Corporate Dropout: Entrepreneur Jereshia Hawk soars in her new career

Jereshia Hawk (right). PHOTO: Jereshia Hawk

Leading hundred million-dollar projects as a transmission pipeline engineer for a Fortune 500 company in Consumers Energy did not cut it for Jereshia Hawk. Helping to provide natural gas and electricity to over 6 million people every day was not enough. She wanted more for herself and for the brands of other women.

“I was fortunate enough to be exposed to some of these larger-scale pipeline projects,” said Hawk, who has a degree in Civil Engineering from Western Michigan University. ”That exposed me to how these billion-dollar companies ran, how they dealt with business acumen and financial acumen, and I wanted to expose other people who look like me to that type of access.” “I got pretty frustrated by the lack of representation of what I saw of women of color in higher-level leadership roles. That’s what really got me to start my own business while I was still working my 9-5 at Consumer’s Energy.”

While still maintaining an everyday job, Hawk founded Goal Getter Group in 2016, which is a monthly membership group to help members develop and grow their service-based businesses and generate income. Within a year and a half of Goal Getter Group’s inception, Hawk was able to quit her job, more than double her salary, and most importantly, help others build six-figure businesses online.

“I understand that there would be short-term sacrifices that I had to put into place for the long-term gain,” said Hawk, when she began to venture away from the corporate world. “I used to wake up 2-3 hours before I went to work because at the time of me starting my new business, I was also planning on going to grad school. Studying, responding to emails for my business, and driving and hour to job sites was a lot but I knew I was called to contribute in a way that I was not able to do in my 9-5 job.”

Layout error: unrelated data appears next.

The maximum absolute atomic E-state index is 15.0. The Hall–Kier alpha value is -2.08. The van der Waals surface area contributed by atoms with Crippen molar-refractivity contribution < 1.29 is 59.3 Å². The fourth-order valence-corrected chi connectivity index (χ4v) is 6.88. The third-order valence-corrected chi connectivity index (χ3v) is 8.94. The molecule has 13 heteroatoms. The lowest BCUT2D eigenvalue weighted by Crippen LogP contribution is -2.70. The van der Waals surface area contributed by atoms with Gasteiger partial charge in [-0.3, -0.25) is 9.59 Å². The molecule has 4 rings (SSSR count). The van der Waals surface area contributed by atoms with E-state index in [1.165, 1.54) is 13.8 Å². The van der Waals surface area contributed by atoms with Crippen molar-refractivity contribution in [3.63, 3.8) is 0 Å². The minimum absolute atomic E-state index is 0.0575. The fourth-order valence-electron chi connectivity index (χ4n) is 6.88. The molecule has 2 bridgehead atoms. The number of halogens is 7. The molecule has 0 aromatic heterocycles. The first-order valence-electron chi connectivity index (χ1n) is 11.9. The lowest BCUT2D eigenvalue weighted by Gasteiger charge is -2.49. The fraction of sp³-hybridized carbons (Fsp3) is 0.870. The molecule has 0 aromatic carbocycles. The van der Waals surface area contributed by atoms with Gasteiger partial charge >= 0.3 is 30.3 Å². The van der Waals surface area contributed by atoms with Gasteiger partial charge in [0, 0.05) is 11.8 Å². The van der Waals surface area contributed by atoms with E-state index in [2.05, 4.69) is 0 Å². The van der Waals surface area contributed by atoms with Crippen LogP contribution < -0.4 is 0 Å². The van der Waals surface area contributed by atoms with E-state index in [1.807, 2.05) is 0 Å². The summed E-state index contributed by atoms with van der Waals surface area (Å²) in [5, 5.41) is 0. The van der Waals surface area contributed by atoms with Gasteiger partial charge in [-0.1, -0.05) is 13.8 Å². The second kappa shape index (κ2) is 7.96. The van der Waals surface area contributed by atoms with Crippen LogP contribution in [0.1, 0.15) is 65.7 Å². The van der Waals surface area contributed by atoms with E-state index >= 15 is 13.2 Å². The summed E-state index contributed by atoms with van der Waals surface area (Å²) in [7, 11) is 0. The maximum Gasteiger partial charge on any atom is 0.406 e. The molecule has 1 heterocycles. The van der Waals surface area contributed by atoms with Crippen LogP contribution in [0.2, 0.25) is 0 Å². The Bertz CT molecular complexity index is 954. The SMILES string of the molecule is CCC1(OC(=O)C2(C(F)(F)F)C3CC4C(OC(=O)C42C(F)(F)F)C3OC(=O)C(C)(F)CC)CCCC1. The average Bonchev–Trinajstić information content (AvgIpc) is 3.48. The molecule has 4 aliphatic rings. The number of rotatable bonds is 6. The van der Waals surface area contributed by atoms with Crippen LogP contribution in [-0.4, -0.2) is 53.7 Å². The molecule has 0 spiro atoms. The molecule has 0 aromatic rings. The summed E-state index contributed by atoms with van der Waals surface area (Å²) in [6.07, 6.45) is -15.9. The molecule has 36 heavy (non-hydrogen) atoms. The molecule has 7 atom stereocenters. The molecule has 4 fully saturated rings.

Hawk, 27, said she originally wanted to commit three years to her new business. Now, the Goal Getter Group has hundreds of members globally, most of them professionals working full-time and starting a business on the side, just as Hawk did at one point. Other than long walks down the school supply aisle at Target, 4,000-piece LEGO sets, and ice cream, Hawk has a passion to empower women to walk in their purpose, at the same time, turning their passion into profits. Her business has grown at a rate she did not expect it to but the leap of faith she took was well worth it. The income she is bringing in for herself and others is even better.

“We have a really big mission to increase the representation of women in higher-level leadership roles, particularly those women of color, teaching them how to build profitable businesses that are sustainable and consistent with their income goals,” said Hawk. “Every launch that we’ve done, we have doubled the revenue and doubled the profit on it since we started. We just hit over the six-figure mark and we’re scratching the edge of year two. It’s happened pretty quickly for us.”

Hawk will be the keynote speaker for the S.W.A.G. Awards (Students Wired for Achievement and Greatness) college scholarship program May 24 at the Detroit Athletic Club. S.W.A.G Awards’ winning recipients will be recognized and receive a scholarship grant in the spring of 2018. Hawk is a perfect example of black representation the younger generation needs to see, and her story will inspire others on their own journey to success.

“I think representation matters,” Hawk said. “Growing up as a kid, the media images shape so much of what we believe is possible for ourselves. Sometimes, we don’t have the belief that we’re able to do something but when we’re able to borrow or leverage somebody else’s confidence, we can begin to own that and step into that space. All it takes is to see people who look like us and have seen success at a high level.”


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